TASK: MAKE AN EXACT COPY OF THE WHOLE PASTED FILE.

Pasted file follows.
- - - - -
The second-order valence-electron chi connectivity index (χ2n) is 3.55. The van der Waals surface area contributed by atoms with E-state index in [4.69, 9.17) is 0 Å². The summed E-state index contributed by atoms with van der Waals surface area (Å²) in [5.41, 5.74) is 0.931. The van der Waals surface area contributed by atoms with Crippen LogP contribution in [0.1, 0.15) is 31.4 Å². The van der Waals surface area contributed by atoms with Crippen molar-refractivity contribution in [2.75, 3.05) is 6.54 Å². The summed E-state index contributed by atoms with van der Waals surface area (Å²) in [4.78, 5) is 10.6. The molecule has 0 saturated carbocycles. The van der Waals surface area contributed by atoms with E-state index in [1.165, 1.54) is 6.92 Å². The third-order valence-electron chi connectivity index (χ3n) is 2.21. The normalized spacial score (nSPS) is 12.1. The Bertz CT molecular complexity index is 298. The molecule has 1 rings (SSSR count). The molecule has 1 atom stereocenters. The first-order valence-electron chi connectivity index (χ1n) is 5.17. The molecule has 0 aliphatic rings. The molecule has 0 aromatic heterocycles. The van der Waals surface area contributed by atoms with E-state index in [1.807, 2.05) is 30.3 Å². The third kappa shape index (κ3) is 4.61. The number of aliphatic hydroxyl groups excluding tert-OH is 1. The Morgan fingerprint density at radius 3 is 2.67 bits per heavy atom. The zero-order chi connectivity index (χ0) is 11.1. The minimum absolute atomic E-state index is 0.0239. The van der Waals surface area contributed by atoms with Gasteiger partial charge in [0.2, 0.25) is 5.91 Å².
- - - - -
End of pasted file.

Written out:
The second-order valence-electron chi connectivity index (χ2n) is 3.55. The van der Waals surface area contributed by atoms with E-state index in [4.69, 9.17) is 0 Å². The summed E-state index contributed by atoms with van der Waals surface area (Å²) in [5.41, 5.74) is 0.931. The van der Waals surface area contributed by atoms with Crippen LogP contribution in [0.1, 0.15) is 31.4 Å². The van der Waals surface area contributed by atoms with Crippen molar-refractivity contribution in [2.75, 3.05) is 6.54 Å². The summed E-state index contributed by atoms with van der Waals surface area (Å²) in [4.78, 5) is 10.6. The molecule has 0 saturated carbocycles. The van der Waals surface area contributed by atoms with E-state index in [1.165, 1.54) is 6.92 Å². The third-order valence-electron chi connectivity index (χ3n) is 2.21. The normalized spacial score (nSPS) is 12.1. The Bertz CT molecular complexity index is 298. The molecule has 1 rings (SSSR count). The molecule has 1 atom stereocenters. The first-order valence-electron chi connectivity index (χ1n) is 5.17. The molecule has 0 aliphatic rings. The molecule has 0 aromatic heterocycles. The van der Waals surface area contributed by atoms with E-state index in [1.807, 2.05) is 30.3 Å². The third kappa shape index (κ3) is 4.61. The number of aliphatic hydroxyl groups excluding tert-OH is 1. The Morgan fingerprint density at radius 3 is 2.67 bits per heavy atom. The zero-order chi connectivity index (χ0) is 11.1. The minimum absolute atomic E-state index is 0.0239. The van der Waals surface area contributed by atoms with Gasteiger partial charge in [0.2, 0.25) is 5.91 Å².